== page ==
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2018 PROJECT R.E.D.
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Support for Agriculture in Macomb County
Of Macomb County’s 306,670 acres of land, 20 percent remains classified as farmland. About 4000 acres presents residents and visitors with a view of homesteads surrounded by woodlands, ponds, pastures for grazing or forage production. Corn, soybean and small grain production comprises the majority of cropland use (over 60 percent) while vegetable production generates over $6.5 million in revenue. Combined with fruit production, over half of this combined revenue is in direct-to-consumer sales, making Macomb the third ranking county in the local food movement, as well one of the top producers of sweet corn and pumpkins. Livestock products such as meat, milk, eggs and fiber are produced on some 136 farms, providing consumers with these local choices as well. During the spring months, sales of annual and perennial flowers, trees, shrubs and sod have made Macomb the sixth ranking producer of these crops. In the fall thousands of families enjoy festivals, tours, wineries, U-Pick, and other Agri-tourism opportunities in celebration of the diverse agriculture in our community. While many consumers enjoy the benefits of these farms, few understand the tremendous challenges inherent in maintaining a livelihood by producing, processing and marketing agricultural products. RESOLUTION: Macomb County Farm Bureau members encourage the Macomb County Executive Office and Board of Commissioners to work with agriculture and related businesses in whatever capacity they can to help mitigate the risks from overly restrictive policy to the growth of the farm and food industries in the county, region and state.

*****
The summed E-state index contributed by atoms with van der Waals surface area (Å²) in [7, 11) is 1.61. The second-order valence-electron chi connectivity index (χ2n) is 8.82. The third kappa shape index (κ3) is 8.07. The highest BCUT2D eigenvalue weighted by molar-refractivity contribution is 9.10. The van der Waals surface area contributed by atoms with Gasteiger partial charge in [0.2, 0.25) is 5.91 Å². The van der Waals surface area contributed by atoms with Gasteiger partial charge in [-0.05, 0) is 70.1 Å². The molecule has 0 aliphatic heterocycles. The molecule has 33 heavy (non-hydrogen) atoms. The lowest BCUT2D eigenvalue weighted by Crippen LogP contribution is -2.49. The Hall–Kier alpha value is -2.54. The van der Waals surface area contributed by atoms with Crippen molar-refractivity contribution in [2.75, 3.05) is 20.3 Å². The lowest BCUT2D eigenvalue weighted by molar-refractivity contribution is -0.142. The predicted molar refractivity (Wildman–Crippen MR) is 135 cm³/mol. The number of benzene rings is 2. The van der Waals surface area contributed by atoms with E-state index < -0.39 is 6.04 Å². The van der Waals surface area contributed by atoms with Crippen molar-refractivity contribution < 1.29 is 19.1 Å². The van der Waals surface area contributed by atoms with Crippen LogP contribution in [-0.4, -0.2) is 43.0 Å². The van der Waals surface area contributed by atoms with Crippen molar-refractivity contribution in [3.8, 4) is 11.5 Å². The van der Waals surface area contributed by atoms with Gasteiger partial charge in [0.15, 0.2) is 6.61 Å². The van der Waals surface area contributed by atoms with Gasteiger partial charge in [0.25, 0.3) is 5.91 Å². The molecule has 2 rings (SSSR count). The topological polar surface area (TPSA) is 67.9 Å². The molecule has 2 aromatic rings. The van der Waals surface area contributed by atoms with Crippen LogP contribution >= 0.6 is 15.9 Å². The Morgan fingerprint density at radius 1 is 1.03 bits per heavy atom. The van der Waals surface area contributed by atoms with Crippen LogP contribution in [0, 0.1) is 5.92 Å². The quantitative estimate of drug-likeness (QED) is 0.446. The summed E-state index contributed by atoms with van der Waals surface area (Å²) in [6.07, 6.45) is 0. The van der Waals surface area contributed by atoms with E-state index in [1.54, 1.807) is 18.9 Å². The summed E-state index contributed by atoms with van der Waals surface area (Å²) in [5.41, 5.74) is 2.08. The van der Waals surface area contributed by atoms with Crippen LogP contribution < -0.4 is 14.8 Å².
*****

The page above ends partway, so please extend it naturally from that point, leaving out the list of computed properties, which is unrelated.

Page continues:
Signage for Direct Farm Marketers